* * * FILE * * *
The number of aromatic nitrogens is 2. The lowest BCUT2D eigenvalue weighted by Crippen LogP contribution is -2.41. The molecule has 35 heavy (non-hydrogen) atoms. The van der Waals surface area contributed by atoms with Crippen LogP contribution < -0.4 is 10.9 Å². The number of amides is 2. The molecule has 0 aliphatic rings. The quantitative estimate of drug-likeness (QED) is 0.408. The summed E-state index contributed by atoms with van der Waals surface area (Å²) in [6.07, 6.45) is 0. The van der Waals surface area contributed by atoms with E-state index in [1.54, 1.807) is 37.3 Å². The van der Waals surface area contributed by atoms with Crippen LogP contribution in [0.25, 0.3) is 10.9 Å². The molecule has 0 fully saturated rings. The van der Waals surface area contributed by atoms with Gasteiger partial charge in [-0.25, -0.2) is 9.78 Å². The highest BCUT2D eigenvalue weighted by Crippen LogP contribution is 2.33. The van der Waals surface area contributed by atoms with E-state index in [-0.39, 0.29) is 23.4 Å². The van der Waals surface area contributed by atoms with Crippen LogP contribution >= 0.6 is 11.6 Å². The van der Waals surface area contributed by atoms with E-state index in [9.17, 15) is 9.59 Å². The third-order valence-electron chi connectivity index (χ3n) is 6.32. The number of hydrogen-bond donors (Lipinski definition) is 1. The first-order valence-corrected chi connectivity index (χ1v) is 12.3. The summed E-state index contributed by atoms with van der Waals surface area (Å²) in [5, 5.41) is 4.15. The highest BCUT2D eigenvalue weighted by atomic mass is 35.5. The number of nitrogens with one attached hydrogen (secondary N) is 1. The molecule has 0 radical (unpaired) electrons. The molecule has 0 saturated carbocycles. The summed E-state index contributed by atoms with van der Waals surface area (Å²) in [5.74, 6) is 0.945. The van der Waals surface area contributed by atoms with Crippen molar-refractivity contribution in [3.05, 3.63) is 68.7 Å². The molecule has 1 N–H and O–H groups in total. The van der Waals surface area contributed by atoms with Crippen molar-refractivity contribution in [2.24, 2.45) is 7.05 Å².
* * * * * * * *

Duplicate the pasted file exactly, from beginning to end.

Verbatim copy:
The number of aromatic nitrogens is 2. The lowest BCUT2D eigenvalue weighted by Crippen LogP contribution is -2.41. The molecule has 35 heavy (non-hydrogen) atoms. The van der Waals surface area contributed by atoms with Crippen LogP contribution < -0.4 is 10.9 Å². The number of amides is 2. The molecule has 0 aliphatic rings. The quantitative estimate of drug-likeness (QED) is 0.408. The summed E-state index contributed by atoms with van der Waals surface area (Å²) in [6.07, 6.45) is 0. The van der Waals surface area contributed by atoms with E-state index in [1.54, 1.807) is 37.3 Å². The van der Waals surface area contributed by atoms with Crippen LogP contribution in [0.25, 0.3) is 10.9 Å². The molecule has 0 fully saturated rings. The van der Waals surface area contributed by atoms with Gasteiger partial charge in [-0.25, -0.2) is 9.78 Å². The highest BCUT2D eigenvalue weighted by Crippen LogP contribution is 2.33. The van der Waals surface area contributed by atoms with E-state index in [-0.39, 0.29) is 23.4 Å². The van der Waals surface area contributed by atoms with Crippen LogP contribution >= 0.6 is 11.6 Å². The van der Waals surface area contributed by atoms with E-state index in [9.17, 15) is 9.59 Å². The third-order valence-electron chi connectivity index (χ3n) is 6.32. The number of hydrogen-bond donors (Lipinski definition) is 1. The first-order valence-corrected chi connectivity index (χ1v) is 12.3. The summed E-state index contributed by atoms with van der Waals surface area (Å²) in [5, 5.41) is 4.15. The highest BCUT2D eigenvalue weighted by atomic mass is 35.5. The number of nitrogens with one attached hydrogen (secondary N) is 1. The molecule has 0 radical (unpaired) electrons. The molecule has 0 saturated carbocycles. The summed E-state index contributed by atoms with van der Waals surface area (Å²) in [5.74, 6) is 0.945. The van der Waals surface area contributed by atoms with Crippen molar-refractivity contribution in [3.05, 3.63) is 68.7 Å². The molecule has 1 N–H and O–H groups in total. The van der Waals surface area contributed by atoms with Crippen molar-refractivity contribution in [2.24, 2.45) is 7.05 Å².